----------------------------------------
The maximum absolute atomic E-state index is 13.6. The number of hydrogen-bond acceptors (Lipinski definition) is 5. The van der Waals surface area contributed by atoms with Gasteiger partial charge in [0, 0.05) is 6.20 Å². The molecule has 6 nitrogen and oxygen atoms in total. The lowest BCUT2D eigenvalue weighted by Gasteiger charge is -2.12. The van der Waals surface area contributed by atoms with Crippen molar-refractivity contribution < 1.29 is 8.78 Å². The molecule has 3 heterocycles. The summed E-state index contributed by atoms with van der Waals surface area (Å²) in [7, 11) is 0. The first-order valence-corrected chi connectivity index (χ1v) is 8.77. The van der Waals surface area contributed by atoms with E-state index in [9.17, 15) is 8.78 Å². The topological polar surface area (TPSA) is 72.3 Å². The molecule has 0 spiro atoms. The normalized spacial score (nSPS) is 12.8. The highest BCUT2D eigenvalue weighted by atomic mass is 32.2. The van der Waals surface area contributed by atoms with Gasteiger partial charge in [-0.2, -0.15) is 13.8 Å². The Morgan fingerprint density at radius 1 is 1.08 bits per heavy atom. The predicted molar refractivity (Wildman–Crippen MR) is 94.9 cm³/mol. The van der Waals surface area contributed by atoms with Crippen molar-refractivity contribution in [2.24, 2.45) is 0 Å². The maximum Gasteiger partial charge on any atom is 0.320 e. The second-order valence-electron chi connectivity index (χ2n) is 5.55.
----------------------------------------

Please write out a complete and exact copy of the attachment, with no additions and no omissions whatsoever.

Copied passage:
The maximum absolute atomic E-state index is 13.6. The number of hydrogen-bond acceptors (Lipinski definition) is 5. The van der Waals surface area contributed by atoms with Gasteiger partial charge in [0, 0.05) is 6.20 Å². The molecule has 6 nitrogen and oxygen atoms in total. The lowest BCUT2D eigenvalue weighted by Gasteiger charge is -2.12. The van der Waals surface area contributed by atoms with Crippen molar-refractivity contribution < 1.29 is 8.78 Å². The molecule has 3 heterocycles. The summed E-state index contributed by atoms with van der Waals surface area (Å²) in [7, 11) is 0. The first-order valence-corrected chi connectivity index (χ1v) is 8.77. The van der Waals surface area contributed by atoms with E-state index in [9.17, 15) is 8.78 Å². The topological polar surface area (TPSA) is 72.3 Å². The molecule has 0 spiro atoms. The normalized spacial score (nSPS) is 12.8. The highest BCUT2D eigenvalue weighted by atomic mass is 32.2. The van der Waals surface area contributed by atoms with Gasteiger partial charge in [-0.2, -0.15) is 13.8 Å². The Morgan fingerprint density at radius 1 is 1.08 bits per heavy atom. The predicted molar refractivity (Wildman–Crippen MR) is 94.9 cm³/mol. The van der Waals surface area contributed by atoms with Crippen molar-refractivity contribution in [2.24, 2.45) is 0 Å². The maximum Gasteiger partial charge on any atom is 0.320 e. The second-order valence-electron chi connectivity index (χ2n) is 5.55.